We are rapidly approaching Carnival season, when shops, pubs and even lampposts dress up for the occasion, bunting lines the streets, and then there are the parades and processions. But spare a thought for the huge amount of work that goes on behind the scenes to ensure that everything runs smoothly, not only on the day, but during the weeks before and afterwards.
The Annual Whaley Bridge Rose Queen Festival is in its 35th year, but there is evidence that similar events took place over 100 years ago.
The planning for the Whaley Bridge event starts in December when the design of the floats and the flowers is completed. This is hugely important, as the floats will also be used at many other carnivals, such as Buxton, Bamford, Hazel Grove, Chapel-en-le-Frith and New Mills.
In January, work commences on the programme. This involves commissioning articles for the interior pages, as well as the key task of contacting local traders to place advertisements. The programme has to be at the printers by the end of March, so that it can be proof read, printed and distributed in plenty of time for the big event in June. Programmes are given to local youth groups, such as after school clubs, guides, brownies and junior sports clubs, and all proceeds from the sale of these programmes are retained by the groups themselves.
The focal part of the Rose Queen festival is the Royalty, and the committee are finding it increasingly difficult to get families to allow their children to participate, as it is a time consuming commitment, and there are so many other distractions that the children also want to take part in.
The run up to carnival day involves a logistical exercise that must be executed with military precision. The police, Derbyshire Council and St John’s Ambulance must all be engaged, letters need to be written to the Mayor and the Chair of the Council, and then there is the selection of judges. Some of these must be from outside Whaley Bridge, whilst others must be residents of the village. The Royalty travel from Buxworth to Whaley Bridge on the Judith Mary canal boat, so this has to be arranged too. Prizes are a big part of the event, and organisations such as The Caverns, Lyme Park and Heights Of Abraham need to be contacted to try to procure complimentary tickets.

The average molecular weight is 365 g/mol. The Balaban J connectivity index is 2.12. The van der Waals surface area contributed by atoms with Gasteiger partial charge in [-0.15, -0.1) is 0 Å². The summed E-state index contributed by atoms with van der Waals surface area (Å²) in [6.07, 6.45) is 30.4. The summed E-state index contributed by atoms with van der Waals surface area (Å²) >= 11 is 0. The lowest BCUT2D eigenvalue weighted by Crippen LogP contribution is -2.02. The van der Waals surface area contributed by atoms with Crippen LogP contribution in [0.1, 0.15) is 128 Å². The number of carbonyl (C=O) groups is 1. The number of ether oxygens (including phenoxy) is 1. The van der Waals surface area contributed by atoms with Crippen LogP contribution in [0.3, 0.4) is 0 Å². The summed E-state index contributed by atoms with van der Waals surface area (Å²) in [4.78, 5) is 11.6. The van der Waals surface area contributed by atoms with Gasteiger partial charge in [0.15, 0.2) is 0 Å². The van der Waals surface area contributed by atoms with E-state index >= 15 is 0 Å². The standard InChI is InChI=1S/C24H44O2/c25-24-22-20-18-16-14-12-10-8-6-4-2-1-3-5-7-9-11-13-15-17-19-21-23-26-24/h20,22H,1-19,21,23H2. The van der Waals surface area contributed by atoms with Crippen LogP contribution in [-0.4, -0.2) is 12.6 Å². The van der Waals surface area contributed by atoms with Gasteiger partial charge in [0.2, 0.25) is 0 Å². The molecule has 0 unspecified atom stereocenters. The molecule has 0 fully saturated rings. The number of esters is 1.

With the cost of living inevitably rising, the committee have launched several initiatives that will be subsidised or even free in 2011. These include circus skills and face painting, as well as a stall to encourage the children to make bunting that will be recycled for use in future years.
The Rose Queen procession led to Whaley Bridge Bowling Club in 2010, a tradition that the committee are keen to continue. There is plenty of room for the marquee that is used for the Queen’s Arena, and alongside the marquee there is another large area that needs to be organised in terms of the stallholders and the fairground. All of the organisers and participants, as well as the spectators, will obviously be hungry and thirsty, so catering arrangements are high of the list of priorities. Finally, well deserved refreshments must be provided at the end of the day for the Whaley Bridge Royalty, local dignitaries, judges, and the Rose Queen Festival Committee.
A typical Rose Queen Festival Day starts at 7am for many members of the Committee, and runs right through to 9pm, including the onerous task of tidying up. Whilst all of this is going on there is also the planning of the Sunday Car Boot Sale, so the following day is usually an early start at the canal basin. Whaley Bridge Band perform in the marquee at the Bowling Club later on Sunday, and the following Wednesday it plays host to an assortment of cats, dogs, snails, ferrets, etc, in the annual Pet Show.
The committee have some long standing members, with three of them having served for over 30 years, but they are always looking for new blood. If you would like to get involved please contact Chairperson Ann Bell whose details can be found in the Rose Queen Festival programme.